27 Mar 2015

The end of an era; Microsoft is retiring Internet Explorer

Internet Explorer has been a perennial part of the Windows operating system for decades. It’s had its share of ups and downs, but coming built in to all Windows operating systems has meant that even when it wasn’t the ideal choice of browser, it remained deeply relevant in the browser wars.

Now, for Windows 10, Microsoft has announced the intention to retire the Internet Explorer brand in favour of something new, currently codenamed Project Spartan. It’s clearly part of the same branding refresh that will see Microsoft skip a Windows 9 to go straight to the ‘Big X’.

This new browser will be the default browser built into all Windows 10 devices, including mobile phones and tablets.

We’ve already seen hints of what to expect. A couple of product demonstrations, for example, have shown the ability to start reading an article on a PC, and then pick up from the same spot on mobile later on. The browser will also present content in a manner that is appropriate for the device, to help facilitate easy reading on the smaller phone or tablet screens.

The modern Internet Explorer is in many ways the casualty of its past. While there’s no particular area where the current version of the browser that is on modern systems falls behind its competitors, such as Chrome, Firefox, or Apple’s Safari, either in terms of reliability, security, or in its  feature sets, previous generations of Internet Explorer were far outclassed. Many consumers and business users are now in the habit with a new device or operating system of immediately downloading the latest Chrome or Firefox release, and the perception remains that Internet Explorer is an inferior product.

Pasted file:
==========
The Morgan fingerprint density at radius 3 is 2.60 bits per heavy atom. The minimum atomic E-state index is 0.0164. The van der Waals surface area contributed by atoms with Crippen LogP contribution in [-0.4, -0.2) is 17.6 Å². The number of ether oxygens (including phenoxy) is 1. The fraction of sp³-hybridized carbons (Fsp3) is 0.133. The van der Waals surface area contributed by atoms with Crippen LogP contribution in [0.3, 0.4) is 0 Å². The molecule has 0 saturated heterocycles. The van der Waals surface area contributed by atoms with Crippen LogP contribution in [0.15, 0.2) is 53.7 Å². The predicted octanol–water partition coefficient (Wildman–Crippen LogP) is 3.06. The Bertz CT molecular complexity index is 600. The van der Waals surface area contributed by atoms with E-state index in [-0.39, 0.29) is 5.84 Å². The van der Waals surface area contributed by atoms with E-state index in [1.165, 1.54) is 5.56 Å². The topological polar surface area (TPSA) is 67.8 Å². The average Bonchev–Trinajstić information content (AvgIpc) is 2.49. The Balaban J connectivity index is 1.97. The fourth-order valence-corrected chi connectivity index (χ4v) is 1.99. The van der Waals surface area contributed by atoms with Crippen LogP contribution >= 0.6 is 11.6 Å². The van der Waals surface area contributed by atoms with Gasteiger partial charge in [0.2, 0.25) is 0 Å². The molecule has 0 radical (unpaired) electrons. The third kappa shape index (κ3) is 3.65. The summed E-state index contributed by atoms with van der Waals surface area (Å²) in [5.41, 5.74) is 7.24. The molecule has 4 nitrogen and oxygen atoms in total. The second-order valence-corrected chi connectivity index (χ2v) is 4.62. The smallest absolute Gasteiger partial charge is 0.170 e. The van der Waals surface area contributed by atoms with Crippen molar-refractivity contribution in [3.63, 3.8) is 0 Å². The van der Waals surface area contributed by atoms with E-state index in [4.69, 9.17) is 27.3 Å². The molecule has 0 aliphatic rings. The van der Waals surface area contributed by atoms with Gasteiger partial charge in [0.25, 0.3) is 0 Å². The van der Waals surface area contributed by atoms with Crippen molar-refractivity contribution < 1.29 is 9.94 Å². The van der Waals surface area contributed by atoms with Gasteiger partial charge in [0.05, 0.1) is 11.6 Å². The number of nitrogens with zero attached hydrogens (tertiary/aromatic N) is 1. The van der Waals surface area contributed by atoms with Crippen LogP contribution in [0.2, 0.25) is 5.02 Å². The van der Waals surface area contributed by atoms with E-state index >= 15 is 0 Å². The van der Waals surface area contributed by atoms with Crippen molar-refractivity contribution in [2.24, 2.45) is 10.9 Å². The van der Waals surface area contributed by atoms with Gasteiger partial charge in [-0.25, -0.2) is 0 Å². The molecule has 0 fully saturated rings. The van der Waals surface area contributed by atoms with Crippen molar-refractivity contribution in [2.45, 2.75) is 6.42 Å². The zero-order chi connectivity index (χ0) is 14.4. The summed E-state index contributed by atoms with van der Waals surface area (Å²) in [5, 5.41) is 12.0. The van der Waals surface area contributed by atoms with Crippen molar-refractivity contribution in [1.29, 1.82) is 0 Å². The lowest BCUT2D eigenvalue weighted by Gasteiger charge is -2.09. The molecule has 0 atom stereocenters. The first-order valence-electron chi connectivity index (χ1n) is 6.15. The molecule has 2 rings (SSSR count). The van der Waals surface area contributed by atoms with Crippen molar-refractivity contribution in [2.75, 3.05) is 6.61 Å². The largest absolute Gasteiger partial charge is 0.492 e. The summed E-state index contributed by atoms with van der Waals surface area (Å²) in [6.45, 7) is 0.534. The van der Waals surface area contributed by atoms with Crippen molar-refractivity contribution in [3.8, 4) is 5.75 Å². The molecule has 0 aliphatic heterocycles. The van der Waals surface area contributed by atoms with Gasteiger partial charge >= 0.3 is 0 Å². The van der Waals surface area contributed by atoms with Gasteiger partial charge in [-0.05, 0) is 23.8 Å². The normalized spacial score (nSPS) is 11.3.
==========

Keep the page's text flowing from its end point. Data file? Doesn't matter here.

So a new branding, as well as enhancements to take advantage of Windows 10, will put Microsoft back in a strong position to retake a leadership position in the browser wars. So, while we don’t even have a name for Microsoft’s new way to connect users with the Internet, the early signs are positive indeed, and show that the vendor is very keen to wash its hands of past controversies and move forward with a fresh slate for its new operating system.